Representative-elect Cori Bush, a Missouri Democrat, said Friday that several of her Republican colleagues mistakenly called her Breonna Taylor due to a face mask she was wearing during the new House members orientation.
Bush said some of those Republican colleagues appeared to be unfamiliar with Taylor, whose killing by police during a botched drug raid in Kentucky sparked massive protests across the country this past summer.
“It’s Day One, so I’m wearing my ‘Breonna Taylor’ mask. A few of my Republican colleagues have called me Breonna, assuming that’s my name. It hurts. But I’m glad they’ll come to know her name & story because of my presence here. Breonna must be central to our work in Congress,” Bush said in a tweet.
It also reflects a troubling trend seen in media reports and academic studies about people of color who are often misidentified in predominantly white workspaces. Sen. David Perdue created a controversy in October when he deliberately mispronounced the name of Vice President-elect Kamala Harris during a Trump rally in Georgia.
Bush, who was also at one point homeless, ousted longtime Rep. William Lacy Clay in the Democratic primary this past August, ending an over half-century political dynasty. She cruised to election victory on Nov. 3, becoming the first Black Congresswoman in the history of Missouri.
She later told reporters on Capitol Hill that it’s sad that members of Congress are unfamiliar with a case that became national news for months.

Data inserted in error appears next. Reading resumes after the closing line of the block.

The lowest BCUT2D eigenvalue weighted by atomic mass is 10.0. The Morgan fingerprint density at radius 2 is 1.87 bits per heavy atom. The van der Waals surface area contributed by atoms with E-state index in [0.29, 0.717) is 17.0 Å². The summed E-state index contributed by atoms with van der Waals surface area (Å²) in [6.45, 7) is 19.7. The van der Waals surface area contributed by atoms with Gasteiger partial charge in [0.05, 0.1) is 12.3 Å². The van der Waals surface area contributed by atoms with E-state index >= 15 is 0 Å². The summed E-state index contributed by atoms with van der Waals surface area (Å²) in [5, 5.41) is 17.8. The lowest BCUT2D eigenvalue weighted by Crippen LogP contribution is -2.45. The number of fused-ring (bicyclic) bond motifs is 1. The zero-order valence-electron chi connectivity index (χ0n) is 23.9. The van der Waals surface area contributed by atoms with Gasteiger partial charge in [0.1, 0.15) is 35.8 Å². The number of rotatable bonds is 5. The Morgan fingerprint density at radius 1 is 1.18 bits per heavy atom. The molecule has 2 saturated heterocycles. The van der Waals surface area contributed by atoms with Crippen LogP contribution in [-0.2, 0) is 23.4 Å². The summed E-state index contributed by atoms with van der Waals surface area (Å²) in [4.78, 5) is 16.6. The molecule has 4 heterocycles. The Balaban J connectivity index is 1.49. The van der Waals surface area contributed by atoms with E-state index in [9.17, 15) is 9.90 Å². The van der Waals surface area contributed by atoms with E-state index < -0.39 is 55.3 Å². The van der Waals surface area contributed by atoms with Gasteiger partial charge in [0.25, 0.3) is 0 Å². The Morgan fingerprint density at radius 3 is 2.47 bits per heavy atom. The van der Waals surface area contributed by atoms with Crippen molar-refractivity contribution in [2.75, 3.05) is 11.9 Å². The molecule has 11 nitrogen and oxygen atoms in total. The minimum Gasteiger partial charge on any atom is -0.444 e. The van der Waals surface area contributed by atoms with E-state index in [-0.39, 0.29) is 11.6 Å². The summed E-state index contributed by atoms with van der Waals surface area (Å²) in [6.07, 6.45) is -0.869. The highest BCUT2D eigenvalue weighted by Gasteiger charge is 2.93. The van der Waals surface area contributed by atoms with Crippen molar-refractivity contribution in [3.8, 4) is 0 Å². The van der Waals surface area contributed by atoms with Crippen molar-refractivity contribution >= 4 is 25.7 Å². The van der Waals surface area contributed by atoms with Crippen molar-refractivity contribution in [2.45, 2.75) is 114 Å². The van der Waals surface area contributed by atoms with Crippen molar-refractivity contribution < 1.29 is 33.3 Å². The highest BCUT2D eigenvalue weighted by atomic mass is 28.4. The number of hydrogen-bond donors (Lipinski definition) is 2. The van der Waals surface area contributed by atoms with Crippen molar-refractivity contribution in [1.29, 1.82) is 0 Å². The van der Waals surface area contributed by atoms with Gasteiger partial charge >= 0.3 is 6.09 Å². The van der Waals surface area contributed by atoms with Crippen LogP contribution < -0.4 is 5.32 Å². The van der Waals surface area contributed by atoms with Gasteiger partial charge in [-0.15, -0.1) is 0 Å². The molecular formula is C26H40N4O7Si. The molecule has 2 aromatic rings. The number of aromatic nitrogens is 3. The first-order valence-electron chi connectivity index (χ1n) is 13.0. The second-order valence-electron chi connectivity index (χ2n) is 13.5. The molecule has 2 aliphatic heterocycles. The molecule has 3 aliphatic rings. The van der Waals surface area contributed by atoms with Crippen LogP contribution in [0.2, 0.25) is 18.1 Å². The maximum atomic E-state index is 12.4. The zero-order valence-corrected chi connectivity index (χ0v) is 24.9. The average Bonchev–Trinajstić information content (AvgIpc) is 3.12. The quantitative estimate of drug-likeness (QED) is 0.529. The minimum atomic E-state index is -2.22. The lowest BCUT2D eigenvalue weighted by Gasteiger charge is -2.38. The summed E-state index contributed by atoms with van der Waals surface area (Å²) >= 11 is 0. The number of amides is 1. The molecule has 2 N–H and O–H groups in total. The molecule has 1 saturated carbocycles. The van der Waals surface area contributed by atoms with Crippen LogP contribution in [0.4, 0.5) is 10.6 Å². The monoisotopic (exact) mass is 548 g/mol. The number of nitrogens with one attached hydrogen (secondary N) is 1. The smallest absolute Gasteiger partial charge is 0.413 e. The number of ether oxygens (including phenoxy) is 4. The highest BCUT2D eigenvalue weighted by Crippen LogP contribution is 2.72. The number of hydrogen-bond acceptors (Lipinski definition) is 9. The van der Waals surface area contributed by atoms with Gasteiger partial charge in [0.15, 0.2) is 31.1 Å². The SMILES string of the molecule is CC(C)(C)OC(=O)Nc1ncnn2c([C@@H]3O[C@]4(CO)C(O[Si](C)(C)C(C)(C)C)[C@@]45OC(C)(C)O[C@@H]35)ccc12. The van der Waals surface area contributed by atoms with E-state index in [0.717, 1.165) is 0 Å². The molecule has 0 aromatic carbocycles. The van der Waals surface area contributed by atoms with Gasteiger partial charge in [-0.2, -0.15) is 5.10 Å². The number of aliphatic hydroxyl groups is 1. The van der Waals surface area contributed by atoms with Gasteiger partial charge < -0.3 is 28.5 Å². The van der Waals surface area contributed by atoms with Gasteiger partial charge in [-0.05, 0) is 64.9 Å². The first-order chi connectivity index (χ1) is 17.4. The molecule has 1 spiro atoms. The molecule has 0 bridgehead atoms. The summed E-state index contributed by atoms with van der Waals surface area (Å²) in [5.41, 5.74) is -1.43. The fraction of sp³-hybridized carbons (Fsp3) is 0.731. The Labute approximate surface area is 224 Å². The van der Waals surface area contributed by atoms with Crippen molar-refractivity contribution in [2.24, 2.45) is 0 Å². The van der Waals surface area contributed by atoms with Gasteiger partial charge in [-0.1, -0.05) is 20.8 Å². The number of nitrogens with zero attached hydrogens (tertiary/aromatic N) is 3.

“It just saddens me … that people in leadership, people that want to be in leadership don’t know the struggles that are happening to Black people in this country,” she said. “And it’s just disheartening and it was hurtful, absolutely hurtful. And I didn’t hear it once. I didn’t hear it twice. I heard it several times.”
Taylor, 26, was shot to death in March after officers with a no-knock warrant broke down her door during a narcotics investigation. Kentucky Attorney General Daniel Cameron, whose office investigated the fatal shooting, has called the use of force justified. No officers were charged in connection with the death of Taylor. One officer has been charged with wanton endangerment for allegedly firing into the home of Taylor’s neighbors.
Bush, an ordained pastor and community activist who was involved in the 2014 Ferguson, Missouri, uprising day following the fatal shooting of Michael Brown by a police officer, said the mishap is a moment to educate lawmakers about Taylor’s case.
“But it’s okay because we’ll educate and we’ll make sure that people know who she is, what she stood for, that she was an award-winning EMT in her community, that she’s someone who deserves justice right now,” she said.